Social Question

JLeslie's avatar

Does insuring adult children to age 26 increase profit or decrease it?

Asked by JLeslie (59780points) December 5th, 2016 from iPhone

This question is a financial question, it is not a health question.

ACA required that insurance companies allow children up to age 26 be able to stay on their parents’ health plan. It seems to me young adults are money makers for health insurance companies. Sure there are people in their early 20’s that have major health problems, but most don’t. I would be a lot of young men don’t go to the doctor for years in a row. I guess the possibility of a young woman getting pregnant adds some expense to the insurers bottom line.

So, my question is, if you know the numbers, do insurers actually come out ahead complying to that particular provision in ACA?

Do I have a motive for my question? Yes. The Republicans are talking about how they would keep that in the health plan they propose, I’m suspicious that it’s actually something the insurers are happy to keep in, because it makes them money.

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22 Answers

gorillapaws's avatar

I don’t know for sure, but prior to the ACA, women in the peak “child bearing years” had pretty steep premiums. That has since decreased, as men of the same age have increased in expense.

JLeslie's avatar

@gorillapaws Do they need to be dependents to stay on the insurance? Financial dependents?

johnpowell's avatar

@JLeslie :: It is a function of remaining on your parents plan and being claimed as a dependent on their taxes.

edit :: If you are not claimed as a exemption (dependent) it does not apply to you.

LornaLove's avatar

I can only answer as a prior Financial Broker. I dealt with all aspects of finance including medical aids, in South Africa. The basis could be pretty much the same.

Traditional medical aids (or medical insurance) do fill their coffers and keep funds high from younger members. So, yes, the younger member’s contributions support the highest users which are statistically older members.

I call these traditional funds because it was found that once the particular base grew older, the funds grew lower. So it was a good way to fund a medical aid, because let’s face it, we all grow old and need support from the primary funding financing base.

Once the members grew older and there were no newer members the funds became so low that never mind profit, just usual claims could not be fulfilled. This caused some funds (or insurers to shut down completely). This was not very nice for contributors who had also planned and paid for by a minimal waiver that once they grew too old to fund their medical aid, the fund itself would pay the premiums for them. So in retirement, they would have protection.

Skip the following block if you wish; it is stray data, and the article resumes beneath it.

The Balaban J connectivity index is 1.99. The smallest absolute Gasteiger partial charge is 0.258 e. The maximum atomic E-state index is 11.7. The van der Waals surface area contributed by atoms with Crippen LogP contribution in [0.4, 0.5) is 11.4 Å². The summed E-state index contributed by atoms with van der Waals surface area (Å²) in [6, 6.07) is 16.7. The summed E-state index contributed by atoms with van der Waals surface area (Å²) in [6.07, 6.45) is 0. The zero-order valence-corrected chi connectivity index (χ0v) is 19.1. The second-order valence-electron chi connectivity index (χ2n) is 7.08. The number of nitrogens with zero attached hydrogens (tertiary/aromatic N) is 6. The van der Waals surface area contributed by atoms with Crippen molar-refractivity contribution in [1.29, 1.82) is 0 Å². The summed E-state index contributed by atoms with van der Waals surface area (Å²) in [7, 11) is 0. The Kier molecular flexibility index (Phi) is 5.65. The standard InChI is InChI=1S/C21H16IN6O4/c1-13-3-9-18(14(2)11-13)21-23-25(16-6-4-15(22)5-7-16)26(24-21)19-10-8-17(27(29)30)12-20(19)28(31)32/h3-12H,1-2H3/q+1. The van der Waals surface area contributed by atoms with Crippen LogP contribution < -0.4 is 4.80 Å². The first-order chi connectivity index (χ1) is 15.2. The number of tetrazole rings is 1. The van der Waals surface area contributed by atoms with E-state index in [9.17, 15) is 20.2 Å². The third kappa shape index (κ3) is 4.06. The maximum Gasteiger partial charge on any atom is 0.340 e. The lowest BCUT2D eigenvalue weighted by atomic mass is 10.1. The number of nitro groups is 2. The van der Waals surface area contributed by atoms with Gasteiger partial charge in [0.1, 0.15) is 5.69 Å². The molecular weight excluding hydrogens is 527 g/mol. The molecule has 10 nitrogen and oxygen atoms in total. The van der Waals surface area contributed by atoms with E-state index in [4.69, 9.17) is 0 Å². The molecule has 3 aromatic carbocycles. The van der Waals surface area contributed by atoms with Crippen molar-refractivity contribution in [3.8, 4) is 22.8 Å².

In South Africa, they launched a new generation fund and it became a lot more complicated, but to some degree, it did rule out relying on younger members funding older members. They would do this for e.g. as it is quite a complicated strategy, tell members to fund certain items themselves, pay additional funds on top of medications, also only allow a certain amount of scans, X-rays etc., per family or person in order to stop large dipping into the funds by one particular person or family. I hope this helped in some way?

Kids or young adults that stay on, are still being ‘funded’ so funds are still going into the main fund.

LornaLove's avatar

Yes, forgot to mention. All families enjoy a reduced tax rate if they fund medical aid up to a certain amount. Some countries even refund some portions of contributions.

Mariah's avatar

There’s no way this rule is making insurance companies money. Take Matt for example: he’s basically covered for free, because he’s on his parents’ plan, and he has a younger sister, so they’d be paying the extra for a family plan regardless of if he got his own insurance or not. So for all children that aren’t only children or youngest children, insurance companies are suffering pure loss through this policy. I can’t imagine what they could be gaining from it to offset that.

I don’t think it should be allowed, honestly. Matt is financially stable and perfectly capable of buying his own insurance. He should have to pay into the system. I’d support exceptions for people in less fortunate financial situations.

johnpowell's avatar

Do Matt’s parent’s claim him as a exception? As in they pay the majority of his expenses?

If not he is probably breaking the law.

edit :: Looks like I am wrong. You can still get it even if not a dependent. That is bullshit.

Cruiser's avatar

As a business owner I now face the choice to carry the health care costs of an employees’ dependant well into their adult years. I know none of the Jellies here buy my products but those who do pay for this increase in costs of mine and other products you might purchase….so it goes. No such thing as a free ride.

Mariah's avatar

Yeah it’s all on the up and up JP, as you found. The policy protects a lot of people – kids graduating and having trouble finding jobs (got lots of friends in that situation), kids swimming in student debt (Matt has heavy loans but is lucky that his job pays enough to offset that), kids in grad school…but I’d prefer if the policy took those things into account rather than just going by age, because itd be better if more young healthy folks were paying in.

Cruiser's avatar